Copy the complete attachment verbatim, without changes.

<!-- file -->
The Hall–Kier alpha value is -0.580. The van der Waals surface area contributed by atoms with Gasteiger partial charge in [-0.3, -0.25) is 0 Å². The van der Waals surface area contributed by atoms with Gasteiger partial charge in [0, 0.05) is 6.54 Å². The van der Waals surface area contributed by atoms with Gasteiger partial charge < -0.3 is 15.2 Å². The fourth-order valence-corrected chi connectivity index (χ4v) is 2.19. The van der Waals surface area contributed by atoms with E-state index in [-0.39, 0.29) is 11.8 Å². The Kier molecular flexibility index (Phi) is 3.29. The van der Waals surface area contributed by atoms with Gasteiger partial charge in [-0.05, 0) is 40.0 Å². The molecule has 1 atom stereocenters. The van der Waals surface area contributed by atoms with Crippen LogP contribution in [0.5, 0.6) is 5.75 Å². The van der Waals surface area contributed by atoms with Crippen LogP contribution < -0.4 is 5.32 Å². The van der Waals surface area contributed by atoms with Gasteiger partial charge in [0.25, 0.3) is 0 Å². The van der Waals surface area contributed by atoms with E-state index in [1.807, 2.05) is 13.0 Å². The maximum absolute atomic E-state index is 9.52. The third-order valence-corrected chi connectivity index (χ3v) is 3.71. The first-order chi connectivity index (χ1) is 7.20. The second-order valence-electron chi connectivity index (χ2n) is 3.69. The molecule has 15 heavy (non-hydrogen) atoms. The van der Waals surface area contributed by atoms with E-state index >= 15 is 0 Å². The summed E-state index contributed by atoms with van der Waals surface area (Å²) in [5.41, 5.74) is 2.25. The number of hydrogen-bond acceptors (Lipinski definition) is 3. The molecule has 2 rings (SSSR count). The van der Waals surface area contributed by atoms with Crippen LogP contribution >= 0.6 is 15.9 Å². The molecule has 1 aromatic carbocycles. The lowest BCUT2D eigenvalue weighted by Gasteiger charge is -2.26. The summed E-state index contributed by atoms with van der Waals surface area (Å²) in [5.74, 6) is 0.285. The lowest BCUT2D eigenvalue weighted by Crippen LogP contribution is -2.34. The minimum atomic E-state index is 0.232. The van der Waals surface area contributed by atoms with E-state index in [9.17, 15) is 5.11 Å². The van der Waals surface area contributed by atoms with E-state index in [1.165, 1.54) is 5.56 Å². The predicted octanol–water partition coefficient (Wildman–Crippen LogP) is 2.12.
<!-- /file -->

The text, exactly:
The Hall–Kier alpha value is -0.580. The van der Waals surface area contributed by atoms with Gasteiger partial charge in [-0.3, -0.25) is 0 Å². The van der Waals surface area contributed by atoms with Gasteiger partial charge in [0, 0.05) is 6.54 Å². The van der Waals surface area contributed by atoms with Gasteiger partial charge < -0.3 is 15.2 Å². The fourth-order valence-corrected chi connectivity index (χ4v) is 2.19. The van der Waals surface area contributed by atoms with E-state index in [-0.39, 0.29) is 11.8 Å². The Kier molecular flexibility index (Phi) is 3.29. The van der Waals surface area contributed by atoms with Gasteiger partial charge in [-0.05, 0) is 40.0 Å². The molecule has 1 atom stereocenters. The van der Waals surface area contributed by atoms with Crippen LogP contribution in [0.5, 0.6) is 5.75 Å². The van der Waals surface area contributed by atoms with Crippen LogP contribution < -0.4 is 5.32 Å². The van der Waals surface area contributed by atoms with Gasteiger partial charge in [0.25, 0.3) is 0 Å². The van der Waals surface area contributed by atoms with E-state index in [1.807, 2.05) is 13.0 Å². The maximum absolute atomic E-state index is 9.52. The third-order valence-corrected chi connectivity index (χ3v) is 3.71. The first-order chi connectivity index (χ1) is 7.20. The second-order valence-electron chi connectivity index (χ2n) is 3.69. The molecule has 15 heavy (non-hydrogen) atoms. The van der Waals surface area contributed by atoms with E-state index >= 15 is 0 Å². The summed E-state index contributed by atoms with van der Waals surface area (Å²) in [5.41, 5.74) is 2.25. The number of hydrogen-bond acceptors (Lipinski definition) is 3. The molecule has 2 rings (SSSR count). The van der Waals surface area contributed by atoms with Crippen LogP contribution >= 0.6 is 15.9 Å². The molecule has 1 aromatic carbocycles. The lowest BCUT2D eigenvalue weighted by Gasteiger charge is -2.26. The summed E-state index contributed by atoms with van der Waals surface area (Å²) in [5.74, 6) is 0.285. The lowest BCUT2D eigenvalue weighted by Crippen LogP contribution is -2.34. The minimum atomic E-state index is 0.232. The van der Waals surface area contributed by atoms with E-state index in [9.17, 15) is 5.11 Å². The van der Waals surface area contributed by atoms with E-state index in [1.165, 1.54) is 5.56 Å². The predicted octanol–water partition coefficient (Wildman–Crippen LogP) is 2.12.